Freestanding EDs Evolve to Meet Consumer Needs and Fill Access Gaps

Are we approaching the heyday of freestanding emergency departments (FSEDs)? According to an analysis by the Medicare Payment Advisory Commission, their rise has been rapid, with the number of hospital-based FSEDs having grown by 76% from 2008 to 2015. While the FSED is a convenient access channel for consumers in certain markets with high-growth and a favorable payer mix, consumer backlash may lead some organizations to reconsider their options.

In particular, this backlash has been strongest in markets where there is high out-of-pocket exposure and a lack of price and service level transparency. In a notorious Colorado news story, a large provider organization of FSED services was chastened for out-of-pocket costs of over $2,000 for the removal of a splinter. Such high FSED payment rates and the promise of a quick road to profitability were traditionally attractive factors for providers looking to develop access channels. However, as out-of-pocket costs rise and patients become more discerning health care consumers, cost imbalances may ultimately tarnish brand equity. Furthermore, although FSEDs have escaped the first round of site-neutral payment legislation, payers also are becoming mindful of these high-cost facilities.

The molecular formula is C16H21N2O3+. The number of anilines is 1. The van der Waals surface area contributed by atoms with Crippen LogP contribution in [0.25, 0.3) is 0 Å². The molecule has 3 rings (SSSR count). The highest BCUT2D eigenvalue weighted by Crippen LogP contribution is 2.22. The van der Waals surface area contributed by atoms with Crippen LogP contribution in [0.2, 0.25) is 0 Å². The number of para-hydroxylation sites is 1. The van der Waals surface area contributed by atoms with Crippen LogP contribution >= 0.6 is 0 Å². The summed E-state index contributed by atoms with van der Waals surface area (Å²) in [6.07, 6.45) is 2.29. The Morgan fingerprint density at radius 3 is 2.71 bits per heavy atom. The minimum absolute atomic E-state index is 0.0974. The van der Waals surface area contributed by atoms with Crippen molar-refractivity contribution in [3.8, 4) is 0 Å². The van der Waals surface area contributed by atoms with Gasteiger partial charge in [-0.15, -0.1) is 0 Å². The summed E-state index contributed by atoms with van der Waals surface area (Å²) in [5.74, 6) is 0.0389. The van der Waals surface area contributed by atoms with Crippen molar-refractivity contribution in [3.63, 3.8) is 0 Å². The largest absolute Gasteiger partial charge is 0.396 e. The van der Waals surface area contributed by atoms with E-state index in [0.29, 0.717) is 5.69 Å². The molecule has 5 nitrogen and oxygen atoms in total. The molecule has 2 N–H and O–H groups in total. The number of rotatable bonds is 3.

Going forward, FSEDs must evolve to deliver value for the consumer, meet both urgent and emergent care needs, and be integrated with the organization’s emergency medicine and primary care access strategies. How the FSEDs evolve and what model they follow will depend on market-specific factors.

Innovative FSED Models Focus on the Consumer
Providers in consumer-centric markets are experimenting with innovative care models to increase cost transparency and convenience for consumers, while expanding or defending their ambulatory footprint in growing geographies. The innovative care models that follow take a new spin on the traditional FSED.

  • The hybrid model co-locates a FSED and an urgent care center (UCC) and is a convergence of the emergent and urgent level care delivery models, simplifying the decision-making process for consumers. Consumers generally enter a common triage area with nurse-led triage matching patient acuity to the appropriate level of services. More importantly, the hybrid model reduces inappropriate utilization of resources and high charges for ED facility use for minor ailments. In price-sensitive markets, some organizations have even removed the hospital outpatient department (HOPD) facility fee for the UCC and decreased pricing for ED imaging services to remain competitive
  • The hub-and-spoke model has a central “hub” ED or FSED with a network of “spoke” UCCs. In this model, the UCCs’ EHRs are integrated into the central ED and care is coordinated across the UCCs and ED. Consumers are encouraged to seek care at the lower-cost UCCs, with higher-acuity patients seamlessly transferred to the central ED.
  • The micro-hospital model is a licensed 6- to 10-bed inpatient hospital with an ED. These are cookie cutter facilities generally strategically located to target the same population as FSEDs. Some organizations have sought to differentiate their ambulatory offerings through this pseudo FSED. It also may reduce consumer confusion as it is positioned as a hospital-based ED. While the micro-hospital has expanded capabilities, it is not a critical access hospital. This model has thus far been limited to states without Certificate of Need (CON) regulations and may include additional licensing requirements, such as for operating rooms.